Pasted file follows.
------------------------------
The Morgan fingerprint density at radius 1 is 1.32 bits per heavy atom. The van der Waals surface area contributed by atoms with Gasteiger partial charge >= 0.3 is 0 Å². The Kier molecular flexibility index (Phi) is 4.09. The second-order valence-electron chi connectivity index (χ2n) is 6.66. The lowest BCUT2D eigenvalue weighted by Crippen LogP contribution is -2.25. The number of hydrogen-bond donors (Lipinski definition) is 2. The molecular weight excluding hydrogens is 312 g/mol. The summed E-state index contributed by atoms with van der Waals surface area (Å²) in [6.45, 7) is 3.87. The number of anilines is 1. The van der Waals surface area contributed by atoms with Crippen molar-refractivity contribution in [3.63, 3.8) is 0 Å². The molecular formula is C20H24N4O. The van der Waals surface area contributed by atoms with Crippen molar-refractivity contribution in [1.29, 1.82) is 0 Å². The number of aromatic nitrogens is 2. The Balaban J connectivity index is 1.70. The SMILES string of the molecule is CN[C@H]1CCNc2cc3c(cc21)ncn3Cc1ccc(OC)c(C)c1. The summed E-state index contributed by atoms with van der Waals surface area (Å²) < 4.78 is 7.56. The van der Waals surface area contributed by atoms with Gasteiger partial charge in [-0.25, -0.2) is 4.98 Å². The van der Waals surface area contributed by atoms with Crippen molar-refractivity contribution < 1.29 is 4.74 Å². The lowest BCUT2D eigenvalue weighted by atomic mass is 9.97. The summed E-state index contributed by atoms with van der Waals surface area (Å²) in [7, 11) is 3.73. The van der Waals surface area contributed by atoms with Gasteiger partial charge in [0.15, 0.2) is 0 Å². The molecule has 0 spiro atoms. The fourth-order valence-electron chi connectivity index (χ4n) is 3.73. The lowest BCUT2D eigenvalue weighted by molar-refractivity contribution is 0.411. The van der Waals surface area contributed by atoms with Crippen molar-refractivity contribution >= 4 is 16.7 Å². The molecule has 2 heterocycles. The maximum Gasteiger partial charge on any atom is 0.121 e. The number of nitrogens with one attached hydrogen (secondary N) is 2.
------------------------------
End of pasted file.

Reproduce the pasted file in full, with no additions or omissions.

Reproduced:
The Morgan fingerprint density at radius 1 is 1.32 bits per heavy atom. The van der Waals surface area contributed by atoms with Gasteiger partial charge >= 0.3 is 0 Å². The Kier molecular flexibility index (Phi) is 4.09. The second-order valence-electron chi connectivity index (χ2n) is 6.66. The lowest BCUT2D eigenvalue weighted by Crippen LogP contribution is -2.25. The number of hydrogen-bond donors (Lipinski definition) is 2. The molecular weight excluding hydrogens is 312 g/mol. The summed E-state index contributed by atoms with van der Waals surface area (Å²) in [6.45, 7) is 3.87. The number of anilines is 1. The van der Waals surface area contributed by atoms with Crippen molar-refractivity contribution in [3.63, 3.8) is 0 Å². The molecular formula is C20H24N4O. The van der Waals surface area contributed by atoms with Crippen molar-refractivity contribution in [1.29, 1.82) is 0 Å². The number of aromatic nitrogens is 2. The Balaban J connectivity index is 1.70. The SMILES string of the molecule is CN[C@H]1CCNc2cc3c(cc21)ncn3Cc1ccc(OC)c(C)c1. The summed E-state index contributed by atoms with van der Waals surface area (Å²) < 4.78 is 7.56. The van der Waals surface area contributed by atoms with Gasteiger partial charge in [-0.25, -0.2) is 4.98 Å². The van der Waals surface area contributed by atoms with Crippen molar-refractivity contribution < 1.29 is 4.74 Å². The lowest BCUT2D eigenvalue weighted by atomic mass is 9.97. The summed E-state index contributed by atoms with van der Waals surface area (Å²) in [7, 11) is 3.73. The van der Waals surface area contributed by atoms with Gasteiger partial charge in [0.15, 0.2) is 0 Å². The molecule has 0 spiro atoms. The fourth-order valence-electron chi connectivity index (χ4n) is 3.73. The lowest BCUT2D eigenvalue weighted by molar-refractivity contribution is 0.411. The van der Waals surface area contributed by atoms with Crippen molar-refractivity contribution >= 4 is 16.7 Å². The molecule has 2 heterocycles. The maximum Gasteiger partial charge on any atom is 0.121 e. The number of nitrogens with one attached hydrogen (secondary N) is 2.